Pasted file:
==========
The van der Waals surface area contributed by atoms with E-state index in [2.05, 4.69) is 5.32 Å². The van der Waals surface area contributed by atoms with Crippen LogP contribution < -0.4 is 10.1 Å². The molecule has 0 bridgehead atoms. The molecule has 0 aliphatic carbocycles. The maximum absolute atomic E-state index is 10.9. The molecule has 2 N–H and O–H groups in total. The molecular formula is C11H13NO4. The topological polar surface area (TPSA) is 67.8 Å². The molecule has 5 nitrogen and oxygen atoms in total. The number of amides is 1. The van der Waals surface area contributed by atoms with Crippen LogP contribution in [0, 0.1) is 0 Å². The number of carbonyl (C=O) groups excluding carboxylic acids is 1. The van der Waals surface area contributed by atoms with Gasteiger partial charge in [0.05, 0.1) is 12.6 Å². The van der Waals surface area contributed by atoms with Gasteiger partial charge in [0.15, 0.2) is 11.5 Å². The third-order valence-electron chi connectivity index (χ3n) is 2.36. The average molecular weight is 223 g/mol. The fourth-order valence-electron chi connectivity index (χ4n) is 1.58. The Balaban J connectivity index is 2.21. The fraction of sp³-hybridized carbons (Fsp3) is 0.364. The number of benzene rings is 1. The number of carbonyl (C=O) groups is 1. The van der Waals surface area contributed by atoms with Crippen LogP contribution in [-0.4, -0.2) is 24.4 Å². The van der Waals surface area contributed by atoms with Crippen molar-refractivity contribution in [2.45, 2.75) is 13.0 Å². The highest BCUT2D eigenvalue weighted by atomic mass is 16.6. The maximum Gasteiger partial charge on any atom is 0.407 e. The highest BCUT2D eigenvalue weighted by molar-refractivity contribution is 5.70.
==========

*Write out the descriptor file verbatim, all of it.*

The van der Waals surface area contributed by atoms with E-state index in [2.05, 4.69) is 5.32 Å². The van der Waals surface area contributed by atoms with Crippen LogP contribution < -0.4 is 10.1 Å². The molecule has 0 bridgehead atoms. The molecule has 0 aliphatic carbocycles. The maximum absolute atomic E-state index is 10.9. The molecule has 2 N–H and O–H groups in total. The molecular formula is C11H13NO4. The topological polar surface area (TPSA) is 67.8 Å². The molecule has 5 nitrogen and oxygen atoms in total. The number of amides is 1. The van der Waals surface area contributed by atoms with Crippen LogP contribution in [0, 0.1) is 0 Å². The number of carbonyl (C=O) groups excluding carboxylic acids is 1. The van der Waals surface area contributed by atoms with Gasteiger partial charge in [0.05, 0.1) is 12.6 Å². The van der Waals surface area contributed by atoms with Gasteiger partial charge in [0.15, 0.2) is 11.5 Å². The third-order valence-electron chi connectivity index (χ3n) is 2.36. The average molecular weight is 223 g/mol. The fourth-order valence-electron chi connectivity index (χ4n) is 1.58. The Balaban J connectivity index is 2.21. The fraction of sp³-hybridized carbons (Fsp3) is 0.364. The number of benzene rings is 1. The number of carbonyl (C=O) groups is 1. The van der Waals surface area contributed by atoms with Crippen LogP contribution in [-0.4, -0.2) is 24.4 Å². The van der Waals surface area contributed by atoms with Crippen molar-refractivity contribution in [2.45, 2.75) is 13.0 Å². The highest BCUT2D eigenvalue weighted by atomic mass is 16.6. The maximum Gasteiger partial charge on any atom is 0.407 e. The highest BCUT2D eigenvalue weighted by molar-refractivity contribution is 5.70.